At the end of the course you will…

  • identify the fundamental terminology and concepts used to discuss irregular migrants and asylum seekers
  • describe key case-studies of irregular migration and asylum seeking in the world
  • discuss possible future scenarios and the social challenges posed by these migrations.
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Why Do People Migrate? Part 2: Theories

Prof. Anna Triandafyllidou and Dr. Sabrina Marchetti

The course approaches migration as a constant phenomenon in human history and examines its main supporting theories. It illustrates theories on people’s individual decisions to migrate and also the factors of migration as a structural feature of our societies. It explains the role of social networks and institutions in making people move to another country, or return to their own. Finally, it includes interviews with international experts that describe how migration theories can help to understand some topical case-studies of labour migrations in the world. The course is based on video-lectures, didactic videos and podcast interviews with international experts. Assignments at home consist of short quizzes for each Unit and a journal exercise at the end of the course. Suggestions for further reading are included in order to achieve a more in-depth understanding.

At the end of the course you will…

  • identify the fundamental terminology used in theoretical debates on migration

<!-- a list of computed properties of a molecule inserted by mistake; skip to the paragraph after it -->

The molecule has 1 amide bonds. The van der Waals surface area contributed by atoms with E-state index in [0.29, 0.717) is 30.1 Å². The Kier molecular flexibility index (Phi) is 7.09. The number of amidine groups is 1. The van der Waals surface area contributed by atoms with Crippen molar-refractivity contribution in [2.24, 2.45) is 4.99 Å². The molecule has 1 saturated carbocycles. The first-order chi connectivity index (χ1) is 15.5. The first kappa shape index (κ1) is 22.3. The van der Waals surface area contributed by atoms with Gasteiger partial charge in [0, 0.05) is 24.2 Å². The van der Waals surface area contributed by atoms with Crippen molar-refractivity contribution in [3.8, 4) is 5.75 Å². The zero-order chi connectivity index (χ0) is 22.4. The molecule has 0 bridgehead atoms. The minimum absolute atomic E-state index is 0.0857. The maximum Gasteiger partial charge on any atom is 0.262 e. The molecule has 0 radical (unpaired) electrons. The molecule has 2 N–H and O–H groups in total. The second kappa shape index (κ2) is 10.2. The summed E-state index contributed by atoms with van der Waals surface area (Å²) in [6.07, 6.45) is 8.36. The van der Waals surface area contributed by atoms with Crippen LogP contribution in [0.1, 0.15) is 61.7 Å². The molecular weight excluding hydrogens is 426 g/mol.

• illustrate the main theoretical approaches that explain the motivations for people to move and settle outside their home countries
  • apply main theories to the interpretation of real case-studies.
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The European Union in Global Governance

Prof. Marise Cremona, Prof. Dr. Christoph Herrmann, Dr. Sabrina Marchetti, Dr. Joris Larik, Kolja Raube, Prof. Anna Triandafyllidou and Prof. Dr. Jan Wouters

The study of the EU as an international actor has become a key element in European and International Law, European Studies and International Relations. The EU represents the world’s largest trade power and aid donor, has a diplomatic service larger than that of most states, and has launched more than 20 civil-military operations. It has presented itself as a normative, global actor, and its emergence as a legal entity that is neither a state nor a classic international organization has both puzzled and fascinated legal scholars and political scientists alike. We represent a consortium consisting of the Global Governance Programme of the European University Institute in Florence, the Leuven Centre for Global Governance Studies and the Chair for European and International Economic Law at the University of Passau. We have joined forces guided by the vision of providing cutting-edge expertise on the many facets of this fast-evolving topic to the greatest number of students

At the end of the course you will…

  • be able to identify and understand the main challenges of the EU and its Member States in the world today, and how they affect us personally
  • understand the means which the EU has at its disposal to tackle these challenges,  and learn ways to critically evaluate its performance
  • understand and be able to apply the key legal principles and political realities governing EU external relations, its relationship with its Member States and citizens, and the outside world
  • situate the EU as an international actor into the main theoretical approaches to International Relations, and harness these approaches to analyse current topics in global politics.

 

Course instructors 

Prof. Anna Triandafyllidou

Prof. Anna Triandafyllidou

Jérémie Molho

Jérémie Molho